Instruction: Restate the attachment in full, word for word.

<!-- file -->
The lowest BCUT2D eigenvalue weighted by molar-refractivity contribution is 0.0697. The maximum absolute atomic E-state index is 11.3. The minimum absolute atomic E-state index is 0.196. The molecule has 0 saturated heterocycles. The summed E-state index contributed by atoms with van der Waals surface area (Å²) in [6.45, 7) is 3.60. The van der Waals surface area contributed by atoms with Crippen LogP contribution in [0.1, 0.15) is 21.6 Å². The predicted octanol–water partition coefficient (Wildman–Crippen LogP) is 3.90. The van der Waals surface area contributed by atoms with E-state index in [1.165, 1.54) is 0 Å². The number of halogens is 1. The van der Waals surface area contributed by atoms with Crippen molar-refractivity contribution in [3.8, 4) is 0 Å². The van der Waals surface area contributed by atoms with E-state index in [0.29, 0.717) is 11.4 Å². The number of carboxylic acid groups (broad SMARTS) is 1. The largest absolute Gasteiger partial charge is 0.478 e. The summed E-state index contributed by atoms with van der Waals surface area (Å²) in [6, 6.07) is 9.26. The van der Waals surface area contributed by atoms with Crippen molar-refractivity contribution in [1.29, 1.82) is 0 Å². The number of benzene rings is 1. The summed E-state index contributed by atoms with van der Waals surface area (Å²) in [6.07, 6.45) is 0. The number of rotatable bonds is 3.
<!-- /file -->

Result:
The lowest BCUT2D eigenvalue weighted by molar-refractivity contribution is 0.0697. The maximum absolute atomic E-state index is 11.3. The minimum absolute atomic E-state index is 0.196. The molecule has 0 saturated heterocycles. The summed E-state index contributed by atoms with van der Waals surface area (Å²) in [6.45, 7) is 3.60. The van der Waals surface area contributed by atoms with Crippen LogP contribution in [0.1, 0.15) is 21.6 Å². The predicted octanol–water partition coefficient (Wildman–Crippen LogP) is 3.90. The van der Waals surface area contributed by atoms with E-state index in [1.165, 1.54) is 0 Å². The number of halogens is 1. The van der Waals surface area contributed by atoms with Crippen molar-refractivity contribution in [3.8, 4) is 0 Å². The van der Waals surface area contributed by atoms with E-state index in [0.29, 0.717) is 11.4 Å². The number of carboxylic acid groups (broad SMARTS) is 1. The largest absolute Gasteiger partial charge is 0.478 e. The summed E-state index contributed by atoms with van der Waals surface area (Å²) in [6, 6.07) is 9.26. The van der Waals surface area contributed by atoms with Crippen molar-refractivity contribution in [1.29, 1.82) is 0 Å². The number of benzene rings is 1. The summed E-state index contributed by atoms with van der Waals surface area (Å²) in [6.07, 6.45) is 0. The number of rotatable bonds is 3.